My curiosity leads me to the entrance and both sides has kiosks displaying different products being sell to entice people who comes in and out that way. Near the main entrance, there was a building with lots of people some people seats and having a great dining experience with local food and some were enjoying dancing along side with the music. The dance music was familiar to me, it was Cha-cha. I stopped a bit and watch them a bit. These people know how to have a great time.


Dancing Cha-Cha




Chamorro Village at its earlier time




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Chamorro Village before it darks




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Agana Bay

Because we arrived the village a bit early and the sky still clear, I just passed the village and went straight to a point where I can see the Agana Bay. With my camera, I tried to take some snapshots of the bay but it was not as clear as it should be.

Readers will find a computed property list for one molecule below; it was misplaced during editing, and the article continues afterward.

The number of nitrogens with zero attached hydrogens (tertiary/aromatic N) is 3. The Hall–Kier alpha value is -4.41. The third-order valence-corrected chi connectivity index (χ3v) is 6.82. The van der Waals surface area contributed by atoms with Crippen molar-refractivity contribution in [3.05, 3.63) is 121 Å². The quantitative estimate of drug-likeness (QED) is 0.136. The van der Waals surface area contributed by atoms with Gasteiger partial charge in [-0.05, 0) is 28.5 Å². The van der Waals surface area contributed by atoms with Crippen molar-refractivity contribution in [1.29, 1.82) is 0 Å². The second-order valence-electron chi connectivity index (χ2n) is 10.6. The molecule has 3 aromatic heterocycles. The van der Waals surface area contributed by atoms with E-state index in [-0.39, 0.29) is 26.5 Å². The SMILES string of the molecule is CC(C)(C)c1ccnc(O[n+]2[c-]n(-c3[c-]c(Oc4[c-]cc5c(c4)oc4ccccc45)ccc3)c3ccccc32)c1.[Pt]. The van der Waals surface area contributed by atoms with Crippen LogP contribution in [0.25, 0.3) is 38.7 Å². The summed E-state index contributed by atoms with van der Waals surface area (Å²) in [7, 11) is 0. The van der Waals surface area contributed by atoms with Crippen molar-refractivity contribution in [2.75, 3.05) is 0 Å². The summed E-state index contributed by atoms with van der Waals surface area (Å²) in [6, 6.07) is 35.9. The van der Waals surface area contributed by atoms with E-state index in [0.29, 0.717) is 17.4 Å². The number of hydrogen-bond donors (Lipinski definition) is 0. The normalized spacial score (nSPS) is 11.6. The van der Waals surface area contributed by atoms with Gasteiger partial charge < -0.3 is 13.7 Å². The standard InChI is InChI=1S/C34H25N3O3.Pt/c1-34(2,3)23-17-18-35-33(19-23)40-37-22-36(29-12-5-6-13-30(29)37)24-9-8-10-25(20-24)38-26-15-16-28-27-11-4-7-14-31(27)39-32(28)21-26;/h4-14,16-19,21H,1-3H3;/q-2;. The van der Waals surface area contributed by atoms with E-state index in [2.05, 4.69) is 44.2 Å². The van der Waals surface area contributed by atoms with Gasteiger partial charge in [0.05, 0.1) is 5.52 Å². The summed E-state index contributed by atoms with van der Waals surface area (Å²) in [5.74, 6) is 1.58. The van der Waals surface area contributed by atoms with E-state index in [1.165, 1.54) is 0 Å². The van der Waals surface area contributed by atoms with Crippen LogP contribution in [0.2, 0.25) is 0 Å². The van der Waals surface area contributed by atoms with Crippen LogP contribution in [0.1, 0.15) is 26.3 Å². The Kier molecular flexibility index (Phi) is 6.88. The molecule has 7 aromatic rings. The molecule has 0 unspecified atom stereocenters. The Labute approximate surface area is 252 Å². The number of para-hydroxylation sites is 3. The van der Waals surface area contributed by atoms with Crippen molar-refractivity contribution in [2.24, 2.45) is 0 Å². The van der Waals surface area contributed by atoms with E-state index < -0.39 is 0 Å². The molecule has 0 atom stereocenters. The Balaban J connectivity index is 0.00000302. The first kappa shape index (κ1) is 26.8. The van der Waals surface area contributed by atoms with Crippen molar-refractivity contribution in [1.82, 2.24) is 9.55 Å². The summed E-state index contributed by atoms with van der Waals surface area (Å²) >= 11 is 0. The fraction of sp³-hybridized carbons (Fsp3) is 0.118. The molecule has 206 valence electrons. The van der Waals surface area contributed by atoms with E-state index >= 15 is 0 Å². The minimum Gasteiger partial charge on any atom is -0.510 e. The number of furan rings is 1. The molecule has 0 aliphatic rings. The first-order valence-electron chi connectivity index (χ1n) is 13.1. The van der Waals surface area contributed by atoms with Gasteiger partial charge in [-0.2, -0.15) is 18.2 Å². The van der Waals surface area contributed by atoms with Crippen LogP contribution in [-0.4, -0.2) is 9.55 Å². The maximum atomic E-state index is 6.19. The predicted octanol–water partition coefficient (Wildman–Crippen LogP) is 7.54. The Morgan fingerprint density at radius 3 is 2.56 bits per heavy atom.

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The Food

Since it was a night market, what else should I be doing. There are many choices of food. But I don’t want to think anymore which one I should choose. Therefore, I selected the store where it has too many people queuing on it. Well, for one reason, why there are so many people wants to try their food? And why people never complain about the long line. And even there was long line, the wait time was worth of it, when I was so near to see my options, I was confused which one should I chose. I made my mind and then I told them my order and they prepare it so fast. So it’s not really that long to wait. I chose the special plate and to be honest I wasn’t able to finish my food because I was already full.



Chamorro Local Dance Performance